* Three-month dollar Libor rates extend fall
* Ireland pours $7.7 bln into 3 main banks
* China cuts interest rates again
(Updates with Libor fixings, changes byline, pvs HONG KONG)
By Ian Chua
LONDON, Dec 22 (Reuters) - The cost of borrowing dollar funds between banks mostly fell on Monday, extending the recent decline following the U.S. Federal Reserve’s aggressive interest rate cut to as low as zero a week ago.
The three-month dollar London interbank offered rate (Libor) was fixed at around 1.47 percent, the lowest since mid-2004, while the spread over anticipated central bank rates, or Overnight Index Swap (OIS) rate — a gauge of money market stress — also contracted slightly. ((See [ID:nLM572638]))
“The response to the Fed action last week was quite positive, we’ve seen quite significant improvements in Libor rates and even Libor/OIS spread, so that’ll continue at a gradual pace,” said Nick Stamenkovic, strategist at RIA Capital Markets in Edinburgh.
Hot on the heels of rate cuts in the United States and Japan, China lowered its interest rates for the fifth time since mid-September on Monday. ((See [ID:nPEK312116]))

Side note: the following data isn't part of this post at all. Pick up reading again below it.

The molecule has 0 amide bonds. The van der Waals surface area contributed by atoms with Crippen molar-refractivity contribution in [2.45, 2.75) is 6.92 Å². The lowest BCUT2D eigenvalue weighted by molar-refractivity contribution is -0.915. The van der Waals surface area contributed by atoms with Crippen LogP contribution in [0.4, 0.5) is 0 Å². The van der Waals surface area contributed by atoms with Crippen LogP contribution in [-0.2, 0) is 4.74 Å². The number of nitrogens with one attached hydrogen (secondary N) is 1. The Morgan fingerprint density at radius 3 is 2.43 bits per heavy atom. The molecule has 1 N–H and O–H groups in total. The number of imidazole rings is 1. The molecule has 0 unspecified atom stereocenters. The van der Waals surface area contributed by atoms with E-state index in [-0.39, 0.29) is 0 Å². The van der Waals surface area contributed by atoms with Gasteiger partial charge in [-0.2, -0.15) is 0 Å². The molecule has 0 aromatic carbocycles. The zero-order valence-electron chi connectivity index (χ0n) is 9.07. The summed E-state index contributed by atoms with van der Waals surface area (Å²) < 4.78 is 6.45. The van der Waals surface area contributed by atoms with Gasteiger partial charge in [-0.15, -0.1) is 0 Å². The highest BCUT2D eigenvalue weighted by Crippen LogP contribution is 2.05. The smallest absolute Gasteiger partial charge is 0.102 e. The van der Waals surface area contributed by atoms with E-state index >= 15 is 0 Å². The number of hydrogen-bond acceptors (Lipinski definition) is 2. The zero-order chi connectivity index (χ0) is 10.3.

December is usually a difficult month for the interbank money market even in normal times as banks tend to hoard cash and cut back lending to boost their balance sheets.
But Libor rates have generally been well behaved this month, thanks to measures taken by governments and central banks aimed at helping the sector weather a global credit crunch.
“In a normal year, you would see an end-of-year panic for dollars. But with the actions of the Fed in the past few months, if anything there is going to be an abundance of U.S. dollars,” said a senior money market trader at a European bank in Singapore.
Bank-to-bank lending rates have been trending lower since hitting peaks in October following the collapse of high profile names such as Lehman Brothers, but banks are still very wary of lending to each other.
These rates are only indicative prices of where financial institutions are lending to each other. Traders have said the actual cost of borrowing is likely to be higher and banks have been very selective as to who they lend to.
“Bottom line is, banks themselves are not lending to each other and until we see the problems in their balance sheets coming to an end, house prices particularly in the U.S. start to stabilise, this problem will persist,” Stamenkovic added.
Indeed, recent news continued to highlight the difficult conditions in the global banking sector that would do little to boost confidence between banks.
U.S. financial firms Goldman Sachs Group Inc (GS.N) and Morgan Stanley (MS.N) both reported quarterly losses just last week, while the Irish government was forced to bail out three of the country’s main lenders, injecting about $7.7 billion.